Microsoft Turns Positive Customer Feedback Into Its Latest Campaign

The spot features professionals relying on Teams to connect during the pandemic

microsoft virtual meeting
Participants in the ad included London's Metropolitan Police Service, St. Luke’s University Health Network and L'Oréal. Microsoft

Like nearly every other marketer right now, Microsoft’s branding team had to shift gears after the pandemic started. While previous messaging for Microsoft Teams promoted a “new way to work,” all of a sudden workers around the world and across industries found an entirely new way of working thrust upon them.

In order to remain sensitive to the moment, Micros0ft took a hard look at what was needed right now. One thing was certainly positivity, the software giant concluded, and real stories of the incredible people who continue to keep the world turning despite unprecedented challenges.

“You certainly are not selling in this context,” said Kathleen Hall, Microsoft’s corporate vice president of brand, advertising and research. “It’s not about benefiting from a situation right now—that would be just wrong.”

But the company was getting feedback from users all over the world, grateful for the way Microsoft Teams was allowing them to continue working almost seamlessly. As those thank yous continued to come through the company’s inbox, Hall said she began to wonder whether it’d be possible to create a spot using the product itself—footage from real meetings of doctors and researchers and business executives doing the critical work to keep people safe and healthy.

So that’s what they did. Hall said the team reached out to a few of the folks who’d sent appreciative notes, asking whether they’d be willing to participate in an ad highlighting the ways Microsoft Teams is allowing them to work under lockdown. Participants included health professionals from St. Luke’s University Health Network, researchers and educators at the Università di Bologna, executives at L’Oréal and public safety officers from the London Metropolitan Police Service.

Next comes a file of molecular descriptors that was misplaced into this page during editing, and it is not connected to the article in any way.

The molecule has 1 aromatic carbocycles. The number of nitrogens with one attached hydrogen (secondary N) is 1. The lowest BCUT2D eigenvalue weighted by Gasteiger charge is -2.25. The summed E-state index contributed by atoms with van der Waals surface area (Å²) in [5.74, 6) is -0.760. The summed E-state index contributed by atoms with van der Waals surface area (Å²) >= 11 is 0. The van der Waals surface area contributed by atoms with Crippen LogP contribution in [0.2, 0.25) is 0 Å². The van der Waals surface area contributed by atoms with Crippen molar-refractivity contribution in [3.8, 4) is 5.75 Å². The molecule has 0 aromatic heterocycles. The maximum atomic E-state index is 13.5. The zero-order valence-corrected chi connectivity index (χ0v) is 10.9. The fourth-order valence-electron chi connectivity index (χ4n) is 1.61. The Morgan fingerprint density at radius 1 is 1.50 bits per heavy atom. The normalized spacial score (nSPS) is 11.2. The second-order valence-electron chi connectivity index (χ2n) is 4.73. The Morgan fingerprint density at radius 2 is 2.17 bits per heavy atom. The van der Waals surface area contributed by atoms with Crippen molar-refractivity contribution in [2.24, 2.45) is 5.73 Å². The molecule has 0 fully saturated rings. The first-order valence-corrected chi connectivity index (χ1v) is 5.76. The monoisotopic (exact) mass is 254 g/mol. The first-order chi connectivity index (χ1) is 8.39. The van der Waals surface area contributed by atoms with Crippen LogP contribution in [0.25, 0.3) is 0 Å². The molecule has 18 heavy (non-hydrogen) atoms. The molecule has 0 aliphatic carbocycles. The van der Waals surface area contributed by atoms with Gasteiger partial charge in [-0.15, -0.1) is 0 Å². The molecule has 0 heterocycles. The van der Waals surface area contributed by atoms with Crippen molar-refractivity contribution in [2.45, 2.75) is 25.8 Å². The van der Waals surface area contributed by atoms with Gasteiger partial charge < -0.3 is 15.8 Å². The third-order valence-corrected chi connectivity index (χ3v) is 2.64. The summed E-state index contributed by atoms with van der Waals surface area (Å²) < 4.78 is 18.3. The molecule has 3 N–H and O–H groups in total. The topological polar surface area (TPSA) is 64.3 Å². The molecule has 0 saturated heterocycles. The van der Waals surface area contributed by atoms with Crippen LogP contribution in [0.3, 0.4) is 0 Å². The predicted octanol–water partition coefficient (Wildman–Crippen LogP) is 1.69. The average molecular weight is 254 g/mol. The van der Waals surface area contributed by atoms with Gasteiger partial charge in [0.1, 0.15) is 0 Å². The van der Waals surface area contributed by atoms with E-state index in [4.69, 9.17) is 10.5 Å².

“We really did want to have something hopeful and uplifting,” Hall said. At a time when we’re inundated with bad news all day long, more than ever, the goal for Microsoft was to acknowledge that things are hard while pointing out that “there are some amazing people doing amazing things out there to keep the world going,” she said. “Let’s celebrate them. Let’s look at what what’s positive out there.”

It’s a relatively consistent message for the brand. Last year, its heartwarming Super Bowl spot focused on adaptive technology that allows disabled children to overcome physical limitations (and won its share of accolades).

“We’ve always been about authenticity and social relevance,” Hall said. “In this time, we’re still about that—but with an extra layer of sensitivity to tone and manner given the situation.”

The spot, created by McCann NY, will begin running in Microsoft’s core markets across TV, social and digital. After that, the brand will roll out the campaign in 11 more markets: China, South Korea, Italy, Switzerland, Belgium, Netherlands, Denmark, Sweden, Australia, Japan and Hong Kong.

Microsoft Teams, which launched in 2017, has grown to more than 44 million global users in recent weeks.

@klundster Kathryn Lundstrom is Adweek's breaking news reporter based in Austin.